It has limited application elsewhere, SF Bay it seems, and also when crossing the Rio Pongo 20 miles up stream where you know that being swept down river is not an issue as when you near the northern shore the eddies below Bing Bong will lift you back up to the village.

This is not the Rio Pongo but somewhere else in the 'world of limited info'...
My friend, the problem here is that you don't appear to even have the faintest clue about how little you actually know and understand. It may be a harsh thing to say, but that's what it is. "World of limited info" you said, indeed.
Beyond this, there is no reason why you can't improve on that. It is not always intuitive for everybody at first and that's fine.

As soon as you are sailing against the tide, some or all of it, so it doesn't take you where it is going, you are bucking the tide. What the wind is doing is completely irrelevant. If you are sailing at 6 knots in the 304 true, you are making 3.35 knots North and 5 knots into the West. Work it out for yourself. As in my basic example there is 5 knots of East-going tide, you are bucking all of that while slowly gaining north.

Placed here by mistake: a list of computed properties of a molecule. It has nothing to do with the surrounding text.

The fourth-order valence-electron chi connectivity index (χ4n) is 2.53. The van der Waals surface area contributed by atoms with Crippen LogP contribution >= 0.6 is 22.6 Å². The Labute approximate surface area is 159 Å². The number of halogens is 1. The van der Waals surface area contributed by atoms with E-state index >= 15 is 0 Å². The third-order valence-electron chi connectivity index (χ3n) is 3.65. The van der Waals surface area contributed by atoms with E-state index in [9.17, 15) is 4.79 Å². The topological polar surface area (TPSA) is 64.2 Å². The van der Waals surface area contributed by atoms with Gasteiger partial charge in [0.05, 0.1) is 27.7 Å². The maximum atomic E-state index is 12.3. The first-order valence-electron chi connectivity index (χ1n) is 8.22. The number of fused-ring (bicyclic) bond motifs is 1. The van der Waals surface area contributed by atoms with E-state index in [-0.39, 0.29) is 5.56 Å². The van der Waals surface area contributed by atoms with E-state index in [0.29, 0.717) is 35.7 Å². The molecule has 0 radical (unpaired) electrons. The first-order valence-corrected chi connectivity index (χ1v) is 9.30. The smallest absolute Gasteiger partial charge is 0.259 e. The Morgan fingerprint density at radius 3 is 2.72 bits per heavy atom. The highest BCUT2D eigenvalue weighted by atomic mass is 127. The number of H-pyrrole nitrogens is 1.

How do you think I came up with the course angles? You can make a simple little diagram with the directions and speeds to work them out. Any decent navigation course will show you how and it isn't hard.

When it comes to applicability, I have just touched on this subject. It ranges from crossing a bay to crossing an ocean. As soon as the water is in motion.
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Old 19-03-2015, 20:35   #273
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Re: speed through GPS versus old fashioned Paddle Log

Thank you, thank you, thank you for a well written piece of good information.

Sometimes it's like rolling a rock uphill, but we're here to share, maybe not always can convince...

Quote:
Originally Posted by OceanSeaSpray View Post
Thank you for taking the time... to thoroughly respond to what was essentially a huge confused blend of loose conceptually correct elements and invalid allegations aimed at trying to justify the preconceived statement that "STW doesn't matter". Speed through the water is key in tracking whether things are going according to plan, or whether the plan needs to be recalculated and there is no other way of obtaining this information than measuring it directly.......................................... ..................................................
.................................................. ......................
.................................................. ....................